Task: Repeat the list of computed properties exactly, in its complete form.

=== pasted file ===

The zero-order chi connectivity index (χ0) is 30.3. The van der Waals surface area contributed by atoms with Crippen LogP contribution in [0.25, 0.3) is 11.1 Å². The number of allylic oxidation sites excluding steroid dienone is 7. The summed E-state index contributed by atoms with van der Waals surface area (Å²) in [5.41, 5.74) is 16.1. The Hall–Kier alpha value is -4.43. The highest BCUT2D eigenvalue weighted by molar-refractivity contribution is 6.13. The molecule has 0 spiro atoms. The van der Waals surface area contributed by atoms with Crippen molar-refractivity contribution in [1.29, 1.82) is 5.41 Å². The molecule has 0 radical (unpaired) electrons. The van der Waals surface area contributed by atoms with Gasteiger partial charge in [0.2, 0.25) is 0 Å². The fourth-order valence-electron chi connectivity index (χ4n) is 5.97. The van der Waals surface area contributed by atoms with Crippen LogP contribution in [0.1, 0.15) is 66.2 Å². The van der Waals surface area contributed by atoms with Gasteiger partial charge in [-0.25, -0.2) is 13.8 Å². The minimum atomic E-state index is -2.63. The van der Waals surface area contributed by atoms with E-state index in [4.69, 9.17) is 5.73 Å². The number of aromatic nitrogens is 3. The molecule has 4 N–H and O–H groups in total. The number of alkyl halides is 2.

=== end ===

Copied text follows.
The zero-order chi connectivity index (χ0) is 30.3. The van der Waals surface area contributed by atoms with Crippen LogP contribution in [0.25, 0.3) is 11.1 Å². The number of allylic oxidation sites excluding steroid dienone is 7. The summed E-state index contributed by atoms with van der Waals surface area (Å²) in [5.41, 5.74) is 16.1. The Hall–Kier alpha value is -4.43. The highest BCUT2D eigenvalue weighted by molar-refractivity contribution is 6.13. The molecule has 0 spiro atoms. The van der Waals surface area contributed by atoms with Crippen molar-refractivity contribution in [1.29, 1.82) is 5.41 Å². The molecule has 0 radical (unpaired) electrons. The van der Waals surface area contributed by atoms with Gasteiger partial charge in [0.2, 0.25) is 0 Å². The fourth-order valence-electron chi connectivity index (χ4n) is 5.97. The van der Waals surface area contributed by atoms with Crippen LogP contribution in [0.1, 0.15) is 66.2 Å². The van der Waals surface area contributed by atoms with Gasteiger partial charge in [-0.25, -0.2) is 13.8 Å². The minimum atomic E-state index is -2.63. The van der Waals surface area contributed by atoms with E-state index in [4.69, 9.17) is 5.73 Å². The number of aromatic nitrogens is 3. The molecule has 4 N–H and O–H groups in total. The number of alkyl halides is 2.